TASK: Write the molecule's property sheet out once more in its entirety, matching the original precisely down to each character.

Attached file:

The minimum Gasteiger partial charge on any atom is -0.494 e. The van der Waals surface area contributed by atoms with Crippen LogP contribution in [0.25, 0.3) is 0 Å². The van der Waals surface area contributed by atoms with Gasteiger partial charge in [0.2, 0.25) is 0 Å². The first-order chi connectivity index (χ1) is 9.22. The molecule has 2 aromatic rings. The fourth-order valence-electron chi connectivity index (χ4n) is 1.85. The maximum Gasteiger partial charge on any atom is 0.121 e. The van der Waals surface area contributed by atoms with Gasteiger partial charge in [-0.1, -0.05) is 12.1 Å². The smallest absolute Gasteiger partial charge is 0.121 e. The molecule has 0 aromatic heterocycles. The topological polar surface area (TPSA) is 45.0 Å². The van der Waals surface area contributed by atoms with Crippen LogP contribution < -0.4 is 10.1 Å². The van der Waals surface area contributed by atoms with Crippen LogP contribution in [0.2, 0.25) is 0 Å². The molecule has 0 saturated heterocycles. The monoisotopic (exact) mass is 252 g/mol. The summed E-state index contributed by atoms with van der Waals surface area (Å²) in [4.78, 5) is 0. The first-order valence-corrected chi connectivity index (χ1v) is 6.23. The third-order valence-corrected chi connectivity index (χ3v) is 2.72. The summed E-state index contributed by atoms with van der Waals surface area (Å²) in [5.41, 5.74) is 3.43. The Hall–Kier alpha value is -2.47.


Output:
The minimum Gasteiger partial charge on any atom is -0.494 e. The van der Waals surface area contributed by atoms with Crippen LogP contribution in [0.25, 0.3) is 0 Å². The van der Waals surface area contributed by atoms with Gasteiger partial charge in [0.2, 0.25) is 0 Å². The first-order chi connectivity index (χ1) is 9.22. The molecule has 2 aromatic rings. The fourth-order valence-electron chi connectivity index (χ4n) is 1.85. The maximum Gasteiger partial charge on any atom is 0.121 e. The van der Waals surface area contributed by atoms with Gasteiger partial charge in [-0.1, -0.05) is 12.1 Å². The smallest absolute Gasteiger partial charge is 0.121 e. The molecule has 0 aromatic heterocycles. The topological polar surface area (TPSA) is 45.0 Å². The van der Waals surface area contributed by atoms with Crippen LogP contribution < -0.4 is 10.1 Å². The van der Waals surface area contributed by atoms with Crippen LogP contribution in [0.2, 0.25) is 0 Å². The molecule has 0 saturated heterocycles. The monoisotopic (exact) mass is 252 g/mol. The summed E-state index contributed by atoms with van der Waals surface area (Å²) in [4.78, 5) is 0. The first-order valence-corrected chi connectivity index (χ1v) is 6.23. The third-order valence-corrected chi connectivity index (χ3v) is 2.72. The summed E-state index contributed by atoms with van der Waals surface area (Å²) in [5.41, 5.74) is 3.43. The Hall–Kier alpha value is -2.47.